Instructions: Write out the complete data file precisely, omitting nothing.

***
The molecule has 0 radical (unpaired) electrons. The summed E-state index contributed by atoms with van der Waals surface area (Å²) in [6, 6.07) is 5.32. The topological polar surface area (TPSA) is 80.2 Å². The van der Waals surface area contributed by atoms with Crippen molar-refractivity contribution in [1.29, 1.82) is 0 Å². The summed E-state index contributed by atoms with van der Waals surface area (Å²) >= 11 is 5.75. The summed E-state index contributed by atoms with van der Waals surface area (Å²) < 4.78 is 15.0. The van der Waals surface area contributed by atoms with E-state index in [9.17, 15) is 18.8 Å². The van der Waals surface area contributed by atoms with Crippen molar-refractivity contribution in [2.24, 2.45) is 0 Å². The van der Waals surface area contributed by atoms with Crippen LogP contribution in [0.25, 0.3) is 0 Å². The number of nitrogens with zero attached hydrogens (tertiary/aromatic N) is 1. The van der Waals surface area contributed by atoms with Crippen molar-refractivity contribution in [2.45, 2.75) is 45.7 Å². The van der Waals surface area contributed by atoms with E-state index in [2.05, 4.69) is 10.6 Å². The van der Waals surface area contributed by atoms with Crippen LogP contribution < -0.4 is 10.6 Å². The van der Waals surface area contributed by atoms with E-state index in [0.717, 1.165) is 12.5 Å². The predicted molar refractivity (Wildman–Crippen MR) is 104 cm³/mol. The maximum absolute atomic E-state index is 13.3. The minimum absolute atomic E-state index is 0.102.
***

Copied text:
The molecule has 0 radical (unpaired) electrons. The summed E-state index contributed by atoms with van der Waals surface area (Å²) in [6, 6.07) is 5.32. The topological polar surface area (TPSA) is 80.2 Å². The van der Waals surface area contributed by atoms with Crippen molar-refractivity contribution in [1.29, 1.82) is 0 Å². The summed E-state index contributed by atoms with van der Waals surface area (Å²) >= 11 is 5.75. The summed E-state index contributed by atoms with van der Waals surface area (Å²) < 4.78 is 15.0. The van der Waals surface area contributed by atoms with E-state index in [9.17, 15) is 18.8 Å². The van der Waals surface area contributed by atoms with Crippen molar-refractivity contribution in [2.24, 2.45) is 0 Å². The van der Waals surface area contributed by atoms with Crippen LogP contribution in [0.25, 0.3) is 0 Å². The number of nitrogens with zero attached hydrogens (tertiary/aromatic N) is 1. The van der Waals surface area contributed by atoms with Crippen molar-refractivity contribution in [2.45, 2.75) is 45.7 Å². The van der Waals surface area contributed by atoms with E-state index in [2.05, 4.69) is 10.6 Å². The van der Waals surface area contributed by atoms with Crippen LogP contribution < -0.4 is 10.6 Å². The van der Waals surface area contributed by atoms with E-state index in [0.717, 1.165) is 12.5 Å². The predicted molar refractivity (Wildman–Crippen MR) is 104 cm³/mol. The maximum absolute atomic E-state index is 13.3. The minimum absolute atomic E-state index is 0.102.